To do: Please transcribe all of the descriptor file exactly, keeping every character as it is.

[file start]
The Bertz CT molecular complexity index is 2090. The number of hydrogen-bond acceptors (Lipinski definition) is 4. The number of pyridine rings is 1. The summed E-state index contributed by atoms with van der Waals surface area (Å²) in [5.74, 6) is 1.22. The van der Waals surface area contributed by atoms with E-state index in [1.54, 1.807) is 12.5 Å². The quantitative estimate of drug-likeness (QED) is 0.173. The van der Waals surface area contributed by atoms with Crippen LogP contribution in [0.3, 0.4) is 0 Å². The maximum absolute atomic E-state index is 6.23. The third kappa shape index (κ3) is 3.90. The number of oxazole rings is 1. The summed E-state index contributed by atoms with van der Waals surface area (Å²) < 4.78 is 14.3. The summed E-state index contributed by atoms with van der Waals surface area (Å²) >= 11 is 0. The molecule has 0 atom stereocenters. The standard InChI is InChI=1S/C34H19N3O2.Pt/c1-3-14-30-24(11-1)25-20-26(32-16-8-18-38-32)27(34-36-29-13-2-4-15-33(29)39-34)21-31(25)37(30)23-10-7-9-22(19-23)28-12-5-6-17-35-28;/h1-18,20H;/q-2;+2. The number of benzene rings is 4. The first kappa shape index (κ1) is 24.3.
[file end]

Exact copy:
The Bertz CT molecular complexity index is 2090. The number of hydrogen-bond acceptors (Lipinski definition) is 4. The number of pyridine rings is 1. The summed E-state index contributed by atoms with van der Waals surface area (Å²) in [5.74, 6) is 1.22. The van der Waals surface area contributed by atoms with E-state index in [1.54, 1.807) is 12.5 Å². The quantitative estimate of drug-likeness (QED) is 0.173. The van der Waals surface area contributed by atoms with Crippen LogP contribution in [0.3, 0.4) is 0 Å². The maximum absolute atomic E-state index is 6.23. The third kappa shape index (κ3) is 3.90. The number of oxazole rings is 1. The summed E-state index contributed by atoms with van der Waals surface area (Å²) < 4.78 is 14.3. The summed E-state index contributed by atoms with van der Waals surface area (Å²) >= 11 is 0. The molecule has 0 atom stereocenters. The standard InChI is InChI=1S/C34H19N3O2.Pt/c1-3-14-30-24(11-1)25-20-26(32-16-8-18-38-32)27(34-36-29-13-2-4-15-33(29)39-34)21-31(25)37(30)23-10-7-9-22(19-23)28-12-5-6-17-35-28;/h1-18,20H;/q-2;+2. The number of benzene rings is 4. The first kappa shape index (κ1) is 24.3.